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Day 15 (Part 2) of June Setting Workshop with Pitch Wars Mentor Kit Frick

Tuesday, 21 June 2016  |  Posted by Heather Cashman



Welcome to June’s Setting Workshop! From a Rafflecopter lottery drawing, we selected over thirty writers to participate. Each mentor has graciously critiqued a 500 word sample chosen by the writers from a place he or she felt needed help with setting. We hope that not only you’ll learn a little bit about setting that you can apply to your own writing, but that you’ll also be able to get to know some of our wonderful Pitch Wars mentors and their editing styles. We appreciate our mentors for giving up their time to do the critiques. If you have something encouraging to add, feel free to comment below. Please keep all comments tasteful. We will delete any inappropriate or hurtful ones.

And now we have …

Pitch Wars Mentor Kit Frick

Kit Frick_bio pic

Twitter  |  Website

Born and raised in Pittsburgh, PA, Kit Frick has been living in various parts of NY state since 2000. A triple-threat with a ballpoint pen, she writes poetry and young adult fiction and edits professionally for Black Lawrence Press and Copper Lantern Studio. Her fiction is represented by Erin Harris at Folio/Folio Jr.

Kit holds an MFA in Creative Writing from Syracuse University and has studied with book editors, copyeditors, and literary agents through NYU’s Center for Publishing. When she’s not working, you can find Kit reading, hanging out with her husband and cats, tinkering with recipes, and revisiting her adolescence through television. (My So-Called Life, 4-eva!)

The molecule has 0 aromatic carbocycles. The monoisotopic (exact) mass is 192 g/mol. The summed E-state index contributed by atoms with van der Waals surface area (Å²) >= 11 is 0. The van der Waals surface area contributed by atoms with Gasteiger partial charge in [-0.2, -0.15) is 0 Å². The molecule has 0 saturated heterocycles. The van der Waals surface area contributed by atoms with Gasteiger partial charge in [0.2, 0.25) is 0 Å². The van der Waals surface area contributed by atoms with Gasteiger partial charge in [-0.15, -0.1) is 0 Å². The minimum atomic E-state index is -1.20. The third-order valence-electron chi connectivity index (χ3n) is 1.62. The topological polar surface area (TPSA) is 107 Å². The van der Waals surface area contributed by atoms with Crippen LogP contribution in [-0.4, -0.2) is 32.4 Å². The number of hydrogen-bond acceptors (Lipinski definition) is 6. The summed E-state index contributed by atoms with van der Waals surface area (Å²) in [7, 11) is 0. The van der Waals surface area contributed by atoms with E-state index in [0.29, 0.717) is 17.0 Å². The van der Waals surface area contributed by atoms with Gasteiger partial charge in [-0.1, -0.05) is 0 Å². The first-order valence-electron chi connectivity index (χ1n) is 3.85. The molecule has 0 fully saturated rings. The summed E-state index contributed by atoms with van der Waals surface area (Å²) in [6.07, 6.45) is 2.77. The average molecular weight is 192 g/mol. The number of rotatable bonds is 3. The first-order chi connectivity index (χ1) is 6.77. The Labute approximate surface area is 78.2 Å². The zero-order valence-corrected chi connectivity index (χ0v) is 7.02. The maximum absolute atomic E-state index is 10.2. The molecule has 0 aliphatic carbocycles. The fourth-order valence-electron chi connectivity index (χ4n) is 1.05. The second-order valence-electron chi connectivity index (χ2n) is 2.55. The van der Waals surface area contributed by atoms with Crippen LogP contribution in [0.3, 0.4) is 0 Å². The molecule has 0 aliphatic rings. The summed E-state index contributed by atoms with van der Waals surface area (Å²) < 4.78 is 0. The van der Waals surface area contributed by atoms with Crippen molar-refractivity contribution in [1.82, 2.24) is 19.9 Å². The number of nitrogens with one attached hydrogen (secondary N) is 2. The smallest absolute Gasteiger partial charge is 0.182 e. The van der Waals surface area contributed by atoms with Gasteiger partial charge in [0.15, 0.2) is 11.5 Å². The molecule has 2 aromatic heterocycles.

The 500 Word Critique . . .

Adult Contemporary Romance

Cheese is undoubtedly the most luscious food. It melts sumptuously like sin on a cracker. It has the magical ability to make you forget loser boyfriends and rejection letters. All of them. It is gluttonous, sexy and inexpensive. Convenient! [I love how these opening sentences—which take place entirely within the MC’s mind—set us up for something entirely different than the setting you’re about to establish.] But, as I loomed over stall number three in Brooklyn’s Parker Middle School with multiple reasons why I loved fromage swirled fresh in my mind, I seriously reconsidered my stance on cheese. [OK, so here we are in a middle school bathroom in Brooklyn—not the place we were expecting to find an ode to cheese! The connection is surprising and immediately effective as we read on.]

“Damn Taco Tuesday!” The echo of my voice within the blue tiled bathroom startled me into a fit of laughter. The worn wooden handle on the mop I clung to vibrated between my fingers as I stamped it violently onto the ground. With each investigation I found more splat hidden in a corner, mocking me with cheesy remnants. [Ah-ha! Through these setting-specific details, we learn that the MC is a janitor, tasked with cleaning this middle school bathroom after Taco Tuesday—hence, the cheese connection. This is a (gross, but) fun, unexpected way to establish character through setting. Well done! One note on the word choice: remember that economy of language can sometimes be more effective than elaborate detailing. So, instead of “The worn wooden handle on the mop I clung to vibrated,” you can say, “I clung to the worn mop handle, which vibrated…”] A constant reminder of where I was. A constant reminder of where I never thought I would be. [This is great. Here, we learn more about the MC through her relationship to, and attitude about, the setting.]

Damn Cheese.

The fresh smell of youthful optimism greeted me as I left the horror that was the boys bathroom and secured the door behind me. Large gulps of air purged the toxic mix of chemical and regurgitation from my being.